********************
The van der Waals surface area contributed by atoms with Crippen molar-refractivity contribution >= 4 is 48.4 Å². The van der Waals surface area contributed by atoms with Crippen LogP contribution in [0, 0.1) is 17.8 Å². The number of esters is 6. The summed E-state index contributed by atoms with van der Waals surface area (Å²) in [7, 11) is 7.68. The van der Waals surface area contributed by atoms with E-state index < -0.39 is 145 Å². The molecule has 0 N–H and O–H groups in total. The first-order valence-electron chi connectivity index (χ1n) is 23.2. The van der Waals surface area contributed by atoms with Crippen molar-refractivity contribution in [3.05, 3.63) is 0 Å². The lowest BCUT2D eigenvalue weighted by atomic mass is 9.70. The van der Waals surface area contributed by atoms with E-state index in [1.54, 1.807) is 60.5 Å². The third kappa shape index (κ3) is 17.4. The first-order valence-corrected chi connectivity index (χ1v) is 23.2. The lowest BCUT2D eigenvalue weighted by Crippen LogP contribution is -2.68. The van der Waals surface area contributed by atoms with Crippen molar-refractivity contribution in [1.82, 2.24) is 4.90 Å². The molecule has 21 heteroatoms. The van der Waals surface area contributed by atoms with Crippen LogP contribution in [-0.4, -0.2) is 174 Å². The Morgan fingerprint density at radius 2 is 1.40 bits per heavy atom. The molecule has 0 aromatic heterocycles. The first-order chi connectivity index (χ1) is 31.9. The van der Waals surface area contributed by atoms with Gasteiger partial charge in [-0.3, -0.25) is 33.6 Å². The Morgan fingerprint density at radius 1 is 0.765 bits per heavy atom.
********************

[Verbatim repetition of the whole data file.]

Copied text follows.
The van der Waals surface area contributed by atoms with Crippen molar-refractivity contribution >= 4 is 48.4 Å². The van der Waals surface area contributed by atoms with Crippen LogP contribution in [0, 0.1) is 17.8 Å². The number of esters is 6. The summed E-state index contributed by atoms with van der Waals surface area (Å²) in [7, 11) is 7.68. The van der Waals surface area contributed by atoms with E-state index < -0.39 is 145 Å². The molecule has 0 N–H and O–H groups in total. The first-order valence-electron chi connectivity index (χ1n) is 23.2. The van der Waals surface area contributed by atoms with Crippen molar-refractivity contribution in [3.05, 3.63) is 0 Å². The lowest BCUT2D eigenvalue weighted by atomic mass is 9.70. The van der Waals surface area contributed by atoms with E-state index in [1.54, 1.807) is 60.5 Å². The third kappa shape index (κ3) is 17.4. The first-order valence-corrected chi connectivity index (χ1v) is 23.2. The lowest BCUT2D eigenvalue weighted by Crippen LogP contribution is -2.68. The van der Waals surface area contributed by atoms with Crippen molar-refractivity contribution in [1.82, 2.24) is 4.90 Å². The molecule has 21 heteroatoms. The van der Waals surface area contributed by atoms with Crippen LogP contribution in [-0.4, -0.2) is 174 Å². The Morgan fingerprint density at radius 2 is 1.40 bits per heavy atom. The molecule has 0 aromatic heterocycles. The first-order chi connectivity index (χ1) is 31.9. The van der Waals surface area contributed by atoms with Gasteiger partial charge in [-0.3, -0.25) is 33.6 Å². The Morgan fingerprint density at radius 1 is 0.765 bits per heavy atom.